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Gubernatorial Candidates Spend Final Day Getting Out The Vote

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Jessica Hill
/
AP
Unaffiliated candidate Oz Griebel, left, Democrat Party candidate Ned Lamont, center, and Republican Party candidate Bob Stefanowski after a gubernatorial debate at the University of Connecticut in Storrs, Conn., in Sept.

The two major party candidates running for governor in Connecticut started their final week of campaigning by debating each other on the radio. They then spent the rest of the day very differently.

Republican Bob Stefanowski and Democrat Ned Lamont appeared at 7:30 a.m. for about 30 minutes on the “Chaz and AJ” morning show on WPLR in Milford. They clashed over taxes, tolls, unions, and the legalization of marijuana among other of issues. This particular exchange went viral on social media.

“Will you raise taxes? Ned?”

“No comment.”

“Bob?”

“Absolutely not.”

Lamont then spent his day visiting diners and senior centers and attending get-out-the-vote rallies across the state. Stefanowski had a noon meeting with campaign workers, then no other public appearances except for a Facebook Live event in the afternoon that was viewed by about 150 people.

Three petitioning candidates are also on the ballot for governor in Connecticut today: Mark Stewart Greenstein of the Amigo Constitution Party; and Libertarian Rod Hanscomb; and Oz Griebel, an unaffiliated candidate.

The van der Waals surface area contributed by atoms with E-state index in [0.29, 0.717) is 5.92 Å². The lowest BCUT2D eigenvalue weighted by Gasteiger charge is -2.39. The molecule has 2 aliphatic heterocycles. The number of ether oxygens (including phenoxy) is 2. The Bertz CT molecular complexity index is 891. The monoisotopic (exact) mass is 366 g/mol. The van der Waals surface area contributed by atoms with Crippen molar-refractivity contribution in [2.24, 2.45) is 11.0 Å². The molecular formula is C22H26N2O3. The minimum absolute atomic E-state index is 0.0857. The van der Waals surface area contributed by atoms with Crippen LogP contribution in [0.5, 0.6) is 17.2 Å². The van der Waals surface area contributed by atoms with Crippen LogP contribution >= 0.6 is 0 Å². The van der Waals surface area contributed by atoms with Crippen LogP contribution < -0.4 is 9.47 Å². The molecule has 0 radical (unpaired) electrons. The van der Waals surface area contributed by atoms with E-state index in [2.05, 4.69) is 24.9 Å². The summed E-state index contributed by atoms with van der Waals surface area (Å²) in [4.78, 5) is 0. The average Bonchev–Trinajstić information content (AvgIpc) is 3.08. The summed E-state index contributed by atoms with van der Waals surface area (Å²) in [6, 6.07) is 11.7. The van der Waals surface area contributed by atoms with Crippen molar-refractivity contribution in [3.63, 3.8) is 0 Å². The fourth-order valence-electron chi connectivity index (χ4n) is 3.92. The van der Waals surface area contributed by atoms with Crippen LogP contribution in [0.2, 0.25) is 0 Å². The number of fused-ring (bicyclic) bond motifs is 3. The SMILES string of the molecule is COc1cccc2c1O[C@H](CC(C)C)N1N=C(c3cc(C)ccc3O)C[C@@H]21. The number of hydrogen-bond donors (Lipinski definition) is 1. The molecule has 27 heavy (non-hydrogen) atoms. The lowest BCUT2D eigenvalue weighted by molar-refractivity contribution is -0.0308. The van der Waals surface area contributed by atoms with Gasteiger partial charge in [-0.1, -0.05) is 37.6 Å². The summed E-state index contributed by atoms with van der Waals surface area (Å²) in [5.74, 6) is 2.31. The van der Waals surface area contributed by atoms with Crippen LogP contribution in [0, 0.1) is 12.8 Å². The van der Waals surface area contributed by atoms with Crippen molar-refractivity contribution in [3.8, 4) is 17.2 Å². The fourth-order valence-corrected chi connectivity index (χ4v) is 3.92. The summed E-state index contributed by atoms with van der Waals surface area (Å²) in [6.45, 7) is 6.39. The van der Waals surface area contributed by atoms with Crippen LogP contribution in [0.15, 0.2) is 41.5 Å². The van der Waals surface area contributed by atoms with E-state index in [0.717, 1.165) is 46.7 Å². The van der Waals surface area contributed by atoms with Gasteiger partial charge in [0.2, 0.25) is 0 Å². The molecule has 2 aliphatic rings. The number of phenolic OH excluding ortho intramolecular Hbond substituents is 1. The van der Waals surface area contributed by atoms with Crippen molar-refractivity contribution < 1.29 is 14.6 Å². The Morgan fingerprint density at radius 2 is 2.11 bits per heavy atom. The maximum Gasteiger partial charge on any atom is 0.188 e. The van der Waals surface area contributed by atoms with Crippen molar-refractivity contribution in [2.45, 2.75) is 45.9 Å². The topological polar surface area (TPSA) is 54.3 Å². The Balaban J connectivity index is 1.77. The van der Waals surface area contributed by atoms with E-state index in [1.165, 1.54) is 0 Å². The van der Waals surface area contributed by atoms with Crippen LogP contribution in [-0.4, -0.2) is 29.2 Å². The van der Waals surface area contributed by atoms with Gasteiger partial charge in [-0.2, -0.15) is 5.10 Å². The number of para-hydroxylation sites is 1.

Griebel meanwhile rebuffed a call to withdraw and endorse Lamont. On Monday a group of organizations and individuals who support abortion rights, stronger gun laws and other issues, sent a letter to Griebel and his running mate, Monte Frank, claiming there's "no clear pathway for your victory" and predicting they'll ultimately help Republican Bob Stefanowski.

Greibel's campaign tweeted that Griebel is the "best choice" on those issues.

Two polls released last week show the race for governor is neck and neck between Lamont and Stefanowski.

As WSHU Public Radio’s award-winning senior political reporter, Ebong Udoma draws on his extensive tenure to delve deep into state politics during a major election year.
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